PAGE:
but a small part of the whole number. 

2. The guests of the marriage, — the great 
multitude which no man can number, stand- 
ing round about the throne (not sitting on 
it as the elect bride). These are as the an- 
gels, spiritual, immortal, and any^uay reach 
this dignity who choose to do so, and make 
an earnest and diligent use of all the means 
of grace. 

3. A still greater number who shall re- 
ceive im immortality in the liesh, perfect 
and holy as Adam was before the fall. These 
shall be called the least in the kingdom of 
heaven, because of their lack of consecra- 
tion, earnestness and perfect obedience dur- 
ing the time of probation. Nor shall they 
be allowed to enter the heavenly world, but 
will probably inhabit thene\v«arth in which 
dwelleth righteousness. But while all this 
may have some foundation in truth, it must 
be regarded as more or less speculative. We 
are not justified in receiving anything as the 
exact truth which is not supported by the 
Word, agreeable to the most reasonable in- 
te)pretation thereof. If the views upon the 
subject of predestination, which we have 
drawn from that Word, involve other doc- 
trines, such as the final preservation of the 
saints, there would be nothing in such a doc- 
trine but consolation to all who have good 
reason to believe that they are the children 
of God. 

I seriously doubt whether any one ever 
falls from grace when that grace is under- 
stood in the sense of a real conversion, and 
a personal indwelling of the Holy Ghost. 
Those who fall, fall for the want of grace. 
When once we are in the Father's hand, 
there is none that is able to pluck us out. 
Backslidings there may be among those who 
are really converted, but " though they fall 
they shall rise again.'' Yea, they shall 
stand, "for God is able to make them stand." 
Now to every one of us comes this solemn 
personal question, What is God's decree con- 
cerning my soul? Looking back into the 
vast mysterious archives of a past eternity, 
we ask, In what book of fate is my name 
written? He alone who is infinite kneAv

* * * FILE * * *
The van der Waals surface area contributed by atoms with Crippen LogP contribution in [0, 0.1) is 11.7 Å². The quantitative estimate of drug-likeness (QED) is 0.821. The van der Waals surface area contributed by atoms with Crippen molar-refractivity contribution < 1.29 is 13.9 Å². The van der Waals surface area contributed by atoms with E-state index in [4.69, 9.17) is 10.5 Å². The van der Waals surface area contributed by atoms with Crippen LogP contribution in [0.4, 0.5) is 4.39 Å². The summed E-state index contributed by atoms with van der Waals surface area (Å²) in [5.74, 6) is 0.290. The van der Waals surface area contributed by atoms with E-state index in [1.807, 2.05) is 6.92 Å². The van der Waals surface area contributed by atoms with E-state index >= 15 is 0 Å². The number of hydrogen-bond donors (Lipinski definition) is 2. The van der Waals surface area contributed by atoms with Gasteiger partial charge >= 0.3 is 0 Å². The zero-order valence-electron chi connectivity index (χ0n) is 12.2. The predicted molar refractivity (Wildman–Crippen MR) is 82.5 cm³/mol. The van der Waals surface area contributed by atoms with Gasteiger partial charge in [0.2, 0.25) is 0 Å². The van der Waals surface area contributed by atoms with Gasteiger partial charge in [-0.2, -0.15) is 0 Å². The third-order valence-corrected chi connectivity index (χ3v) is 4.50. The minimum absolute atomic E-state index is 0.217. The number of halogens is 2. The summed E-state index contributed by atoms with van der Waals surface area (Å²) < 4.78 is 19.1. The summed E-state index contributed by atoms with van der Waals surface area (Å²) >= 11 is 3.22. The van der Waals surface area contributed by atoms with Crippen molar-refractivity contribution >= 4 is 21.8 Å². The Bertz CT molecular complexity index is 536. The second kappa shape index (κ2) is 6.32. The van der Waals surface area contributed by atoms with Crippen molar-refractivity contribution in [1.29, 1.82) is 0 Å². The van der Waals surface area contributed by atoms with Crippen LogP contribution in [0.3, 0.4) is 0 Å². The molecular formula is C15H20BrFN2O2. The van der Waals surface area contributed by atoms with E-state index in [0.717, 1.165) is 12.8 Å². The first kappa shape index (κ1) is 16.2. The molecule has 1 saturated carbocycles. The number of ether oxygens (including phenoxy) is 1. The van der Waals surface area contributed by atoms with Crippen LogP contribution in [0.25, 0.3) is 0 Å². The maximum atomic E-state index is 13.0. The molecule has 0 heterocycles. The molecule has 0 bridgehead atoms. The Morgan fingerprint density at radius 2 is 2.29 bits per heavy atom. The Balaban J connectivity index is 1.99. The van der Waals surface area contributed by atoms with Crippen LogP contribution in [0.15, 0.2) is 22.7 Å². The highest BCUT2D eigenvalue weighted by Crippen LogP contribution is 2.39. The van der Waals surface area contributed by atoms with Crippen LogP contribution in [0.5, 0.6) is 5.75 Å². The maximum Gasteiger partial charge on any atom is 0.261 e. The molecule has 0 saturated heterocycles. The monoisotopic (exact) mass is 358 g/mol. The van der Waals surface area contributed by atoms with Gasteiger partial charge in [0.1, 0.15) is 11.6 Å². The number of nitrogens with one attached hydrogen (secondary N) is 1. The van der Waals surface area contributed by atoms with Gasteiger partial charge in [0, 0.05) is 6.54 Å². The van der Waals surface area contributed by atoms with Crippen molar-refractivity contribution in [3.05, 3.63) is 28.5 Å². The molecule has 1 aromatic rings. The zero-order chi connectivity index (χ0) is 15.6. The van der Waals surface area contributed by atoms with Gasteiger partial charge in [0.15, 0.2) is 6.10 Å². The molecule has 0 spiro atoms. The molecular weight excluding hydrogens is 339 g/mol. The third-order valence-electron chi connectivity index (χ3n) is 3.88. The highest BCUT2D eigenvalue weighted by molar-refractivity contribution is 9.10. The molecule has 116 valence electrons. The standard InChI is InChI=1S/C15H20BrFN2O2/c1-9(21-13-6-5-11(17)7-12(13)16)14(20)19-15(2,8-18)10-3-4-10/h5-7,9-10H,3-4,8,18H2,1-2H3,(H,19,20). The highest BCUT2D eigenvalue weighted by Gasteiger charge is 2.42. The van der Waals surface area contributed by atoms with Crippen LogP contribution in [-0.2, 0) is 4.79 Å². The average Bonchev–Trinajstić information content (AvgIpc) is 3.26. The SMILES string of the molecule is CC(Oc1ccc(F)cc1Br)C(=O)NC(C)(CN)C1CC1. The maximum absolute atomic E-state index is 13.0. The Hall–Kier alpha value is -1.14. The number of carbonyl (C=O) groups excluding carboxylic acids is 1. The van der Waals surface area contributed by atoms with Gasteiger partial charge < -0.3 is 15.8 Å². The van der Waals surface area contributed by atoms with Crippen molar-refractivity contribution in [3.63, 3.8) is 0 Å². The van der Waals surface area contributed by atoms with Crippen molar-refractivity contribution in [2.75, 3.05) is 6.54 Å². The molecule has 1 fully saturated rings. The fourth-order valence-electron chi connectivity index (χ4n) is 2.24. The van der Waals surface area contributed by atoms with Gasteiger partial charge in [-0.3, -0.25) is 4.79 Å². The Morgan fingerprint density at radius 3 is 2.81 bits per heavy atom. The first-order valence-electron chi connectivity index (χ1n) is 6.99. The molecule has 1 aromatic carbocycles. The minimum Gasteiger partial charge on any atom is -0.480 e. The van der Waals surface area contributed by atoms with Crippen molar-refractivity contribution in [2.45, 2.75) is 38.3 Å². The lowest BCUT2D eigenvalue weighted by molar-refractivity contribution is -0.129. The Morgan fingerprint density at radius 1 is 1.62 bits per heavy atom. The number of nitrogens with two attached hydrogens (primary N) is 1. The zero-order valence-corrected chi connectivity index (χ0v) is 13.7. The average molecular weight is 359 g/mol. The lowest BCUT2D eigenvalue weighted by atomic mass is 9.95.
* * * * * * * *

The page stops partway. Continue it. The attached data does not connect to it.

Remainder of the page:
from the beginning Avhat the end Avould be. 
'And as the coming eternity looms dark to 
our feeble vision, is it dreadful with the por- 
tents of doom, or does the bright bow of 
promise span the bosom of the cloud? None 
who shall be lost are concerned about any of 
these questions. Oh, anxious soul, love 
holds out to thee the olive branch of peace! 


BY .J. B. LAIK. 

The minister, like everybody else, is just 
as good as he makes himself; he is just as 
good as other people if he does as well, but 
the simple fact of a man being a minister 
does not make him any better, and here is 
where there is often a great mistake made. 
Some men seem to think because they are 
ministers they are better than other people, 
and they are vain enough to boast of it- If 

it is wrong to be vain about anything, it is 
wrong for ministers to be vain, too, and I do 
not know but it is worse for them, for it is' 
expected of them that they should do better, 
and set examples for other people; but when 
they lead off in a wrong, what can be expect- 
ed of others? When a minister does wrong, 
people soon lose confidence in him, and then 
his ministry is a failure. No minister can 
do good unless he has the confidence of the 

Then again, some ministers feel too im- 
portant, — self-important; they seem to think 
themselves masters, when indeed they are 
only servants, — servants of the church in- 
stead of its' Master. The church has chosen